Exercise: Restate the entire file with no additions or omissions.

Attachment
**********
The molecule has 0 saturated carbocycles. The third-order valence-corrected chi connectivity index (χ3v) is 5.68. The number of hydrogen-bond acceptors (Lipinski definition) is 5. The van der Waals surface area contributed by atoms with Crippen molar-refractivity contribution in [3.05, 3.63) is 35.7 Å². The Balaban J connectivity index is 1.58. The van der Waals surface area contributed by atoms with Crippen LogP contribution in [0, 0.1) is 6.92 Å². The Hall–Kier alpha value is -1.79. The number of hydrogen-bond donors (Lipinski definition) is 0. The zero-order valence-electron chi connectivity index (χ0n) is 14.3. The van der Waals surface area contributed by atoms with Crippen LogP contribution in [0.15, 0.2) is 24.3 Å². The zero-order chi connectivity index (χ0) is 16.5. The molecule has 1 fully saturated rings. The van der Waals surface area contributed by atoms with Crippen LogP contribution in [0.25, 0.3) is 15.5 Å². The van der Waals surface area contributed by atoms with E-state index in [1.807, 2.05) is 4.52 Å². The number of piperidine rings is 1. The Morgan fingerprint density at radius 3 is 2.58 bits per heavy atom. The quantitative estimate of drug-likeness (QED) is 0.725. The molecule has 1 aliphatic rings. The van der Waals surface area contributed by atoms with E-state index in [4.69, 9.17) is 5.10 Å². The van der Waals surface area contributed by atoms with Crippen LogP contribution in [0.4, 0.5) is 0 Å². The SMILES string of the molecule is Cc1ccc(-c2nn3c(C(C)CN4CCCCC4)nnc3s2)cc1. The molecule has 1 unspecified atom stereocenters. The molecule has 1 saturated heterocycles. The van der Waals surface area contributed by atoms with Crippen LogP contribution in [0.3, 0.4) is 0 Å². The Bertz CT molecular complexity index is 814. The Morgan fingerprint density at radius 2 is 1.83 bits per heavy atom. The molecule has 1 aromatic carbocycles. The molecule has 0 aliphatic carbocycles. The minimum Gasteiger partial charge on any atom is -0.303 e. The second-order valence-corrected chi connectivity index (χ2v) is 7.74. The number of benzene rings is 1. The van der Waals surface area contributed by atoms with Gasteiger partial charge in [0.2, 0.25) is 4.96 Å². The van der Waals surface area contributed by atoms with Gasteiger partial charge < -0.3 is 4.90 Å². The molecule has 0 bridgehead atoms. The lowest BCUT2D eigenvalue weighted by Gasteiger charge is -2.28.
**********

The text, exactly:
The molecule has 0 saturated carbocycles. The third-order valence-corrected chi connectivity index (χ3v) is 5.68. The number of hydrogen-bond acceptors (Lipinski definition) is 5. The van der Waals surface area contributed by atoms with Crippen molar-refractivity contribution in [3.05, 3.63) is 35.7 Å². The Balaban J connectivity index is 1.58. The van der Waals surface area contributed by atoms with Crippen LogP contribution in [0, 0.1) is 6.92 Å². The Hall–Kier alpha value is -1.79. The number of hydrogen-bond donors (Lipinski definition) is 0. The zero-order valence-electron chi connectivity index (χ0n) is 14.3. The van der Waals surface area contributed by atoms with Crippen LogP contribution in [0.15, 0.2) is 24.3 Å². The zero-order chi connectivity index (χ0) is 16.5. The molecule has 1 fully saturated rings. The van der Waals surface area contributed by atoms with Crippen LogP contribution in [0.25, 0.3) is 15.5 Å². The van der Waals surface area contributed by atoms with E-state index in [1.807, 2.05) is 4.52 Å². The number of piperidine rings is 1. The Morgan fingerprint density at radius 3 is 2.58 bits per heavy atom. The quantitative estimate of drug-likeness (QED) is 0.725. The molecule has 1 aliphatic rings. The van der Waals surface area contributed by atoms with E-state index in [4.69, 9.17) is 5.10 Å². The van der Waals surface area contributed by atoms with Crippen LogP contribution in [0.4, 0.5) is 0 Å². The SMILES string of the molecule is Cc1ccc(-c2nn3c(C(C)CN4CCCCC4)nnc3s2)cc1. The molecule has 1 unspecified atom stereocenters. The molecule has 1 saturated heterocycles. The van der Waals surface area contributed by atoms with Crippen LogP contribution in [0.3, 0.4) is 0 Å². The Bertz CT molecular complexity index is 814. The Morgan fingerprint density at radius 2 is 1.83 bits per heavy atom. The molecule has 1 aromatic carbocycles. The molecule has 0 aliphatic carbocycles. The minimum Gasteiger partial charge on any atom is -0.303 e. The second-order valence-corrected chi connectivity index (χ2v) is 7.74. The number of benzene rings is 1. The van der Waals surface area contributed by atoms with Gasteiger partial charge in [0.2, 0.25) is 4.96 Å². The van der Waals surface area contributed by atoms with Gasteiger partial charge < -0.3 is 4.90 Å². The molecule has 0 bridgehead atoms. The lowest BCUT2D eigenvalue weighted by Gasteiger charge is -2.28.